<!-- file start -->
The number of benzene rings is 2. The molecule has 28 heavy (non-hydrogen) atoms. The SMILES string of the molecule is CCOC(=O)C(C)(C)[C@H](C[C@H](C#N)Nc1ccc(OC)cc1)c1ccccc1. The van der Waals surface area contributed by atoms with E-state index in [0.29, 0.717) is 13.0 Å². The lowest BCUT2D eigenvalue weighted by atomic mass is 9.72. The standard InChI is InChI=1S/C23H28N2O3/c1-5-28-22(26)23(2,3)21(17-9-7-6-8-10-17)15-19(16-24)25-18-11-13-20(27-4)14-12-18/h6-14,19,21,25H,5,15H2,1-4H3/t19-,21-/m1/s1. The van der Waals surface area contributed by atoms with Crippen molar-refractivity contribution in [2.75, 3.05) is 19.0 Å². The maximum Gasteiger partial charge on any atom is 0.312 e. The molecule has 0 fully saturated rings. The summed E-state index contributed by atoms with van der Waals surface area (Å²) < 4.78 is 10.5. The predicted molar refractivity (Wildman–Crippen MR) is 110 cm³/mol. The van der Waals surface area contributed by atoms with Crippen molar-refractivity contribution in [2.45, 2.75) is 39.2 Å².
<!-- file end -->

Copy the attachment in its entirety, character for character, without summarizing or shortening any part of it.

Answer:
The number of benzene rings is 2. The molecule has 28 heavy (non-hydrogen) atoms. The SMILES string of the molecule is CCOC(=O)C(C)(C)[C@H](C[C@H](C#N)Nc1ccc(OC)cc1)c1ccccc1. The van der Waals surface area contributed by atoms with E-state index in [0.29, 0.717) is 13.0 Å². The lowest BCUT2D eigenvalue weighted by atomic mass is 9.72. The standard InChI is InChI=1S/C23H28N2O3/c1-5-28-22(26)23(2,3)21(17-9-7-6-8-10-17)15-19(16-24)25-18-11-13-20(27-4)14-12-18/h6-14,19,21,25H,5,15H2,1-4H3/t19-,21-/m1/s1. The van der Waals surface area contributed by atoms with Crippen molar-refractivity contribution in [2.75, 3.05) is 19.0 Å². The maximum Gasteiger partial charge on any atom is 0.312 e. The molecule has 0 fully saturated rings. The summed E-state index contributed by atoms with van der Waals surface area (Å²) < 4.78 is 10.5. The predicted molar refractivity (Wildman–Crippen MR) is 110 cm³/mol. The van der Waals surface area contributed by atoms with Crippen molar-refractivity contribution in [2.45, 2.75) is 39.2 Å².